• When quoting third parties, the author had a tendency to excerpt those with the most favorable opinion of Klinsmann.
  • There was not enough critique or a detailed examination about negative facets of Klinsmann's tenure with the German national team, Bayern Munich, and the US Men's national team, respectively. 
  • Regarding Klinsmann's sack at Bayern Munich after less than a full season in his only club job so far, an in-depth analysis from the manager himself was not provided. There was more emphasis placed upon his coaching legacy at the club.
  • There were many quotes about people attributed to other publications. In some cases, this was utilized with Klinsmann being quoted directly and then suddenly by another source. While this aspect provided additional perspectives and information, it was confusing at times.
  • The author introduced the important and controversial topic of Promotion and Relegation with Klinsmann's et al thoughts about it. He then revisited the topic in various parts of the book. A presentation in one chapter would have been more compelling.
  • More direct quotes from members of the USMNT during Klinsmann's tenure would have been beneficial. The author didn't provide an interview with Landon Donovan although a chapter was dedicated to him. 
  • Kirschbaum included an educational interview with the American and world champion skier, Lindsay Vonn, regarding why she went to live and train in Europe early in her career. Readers might have preferred an interview with the US captain, Michael Bradley, who has played professionally in four European leagues. Or a discussion with his father, Bob, a rare American coach to work in foreign leagues and national team programs. Both inclusions would have maintained more of a "soccer without borders" theme.
  • A missed opportunity to explain an important historical topic, CatenaccioThe author focused more on Klinsmann's language learning and cultural impressions about Italy. Kirschbaum tried to explain this difficult concept concisely even if the "dead bolt" era had passed by the time Klinsmann first arrived in Italy (when Arrigo Sacchi's zonal marking innovation began to gain influence.) In retrospect, having Klinsmann provide his own detailed expertise about playing in the most tactically disciplined of the major European leagues would have provided rare insights given the coaching education nature of this book.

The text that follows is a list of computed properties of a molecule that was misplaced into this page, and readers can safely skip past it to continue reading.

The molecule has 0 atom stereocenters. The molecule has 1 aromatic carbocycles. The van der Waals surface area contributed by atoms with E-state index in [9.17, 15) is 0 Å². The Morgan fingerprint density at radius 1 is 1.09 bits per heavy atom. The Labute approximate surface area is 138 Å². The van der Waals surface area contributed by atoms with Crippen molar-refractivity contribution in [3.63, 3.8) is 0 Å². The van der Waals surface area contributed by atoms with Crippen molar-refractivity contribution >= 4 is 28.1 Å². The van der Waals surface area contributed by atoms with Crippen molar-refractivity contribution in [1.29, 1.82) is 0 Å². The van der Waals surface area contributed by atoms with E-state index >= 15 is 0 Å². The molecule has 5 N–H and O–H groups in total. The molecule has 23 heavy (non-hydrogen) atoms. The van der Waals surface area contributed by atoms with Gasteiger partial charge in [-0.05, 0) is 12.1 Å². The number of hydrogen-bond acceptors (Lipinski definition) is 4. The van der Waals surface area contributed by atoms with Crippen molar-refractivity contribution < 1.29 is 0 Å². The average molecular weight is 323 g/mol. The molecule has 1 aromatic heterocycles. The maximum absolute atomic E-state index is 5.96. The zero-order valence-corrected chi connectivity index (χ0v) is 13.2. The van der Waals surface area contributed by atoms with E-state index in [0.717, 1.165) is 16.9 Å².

3. The Importance of Languages and A Linguistic Primer



There was a significant emphasis upon Klinsmann's impressions about Italian culture and language learning during his first transfer abroad to Internazionale Milano. Giovanni Trapattoni, his manager at Inter (and years later at Bayern Munich), noted how diligently Klinsmann studied Italian in his own autobiography, "Non Dire Gatto," which I reviewed last year. Culture and language learning were also emphasized during Klinsmann's time at AS Monaco and Tottenham Hotspur, respectively, along with more recent efforts to study Spanish in the United States.

Image credit:
Stock.xchng.











Kirschbaum included several explanations of German words and terminology. This feature provided an excellent linguistic enhancement and reinforced Klinsmann's own notable embrace of foreign languages. 

For example:

"Bundestrainer," the manager of the German national team.
"Deutschland ist Weltmeister!" 'Germany is world champion!' 
"F-Jugend," which represents age group levels from seven to eight years old.
"Kämpfen bis zum Umfallen." 'Fight until you fall.'
"Leistungszentren," which are academies sanctioned by the German Federation.
"Leitwolf," the lead wolf in a wolf pack.
"Meisterbrief," which was the Master's Certificate of proficiency Klinsmann received as a baker.
"Mittagsruhe," which is a rest break after lunch.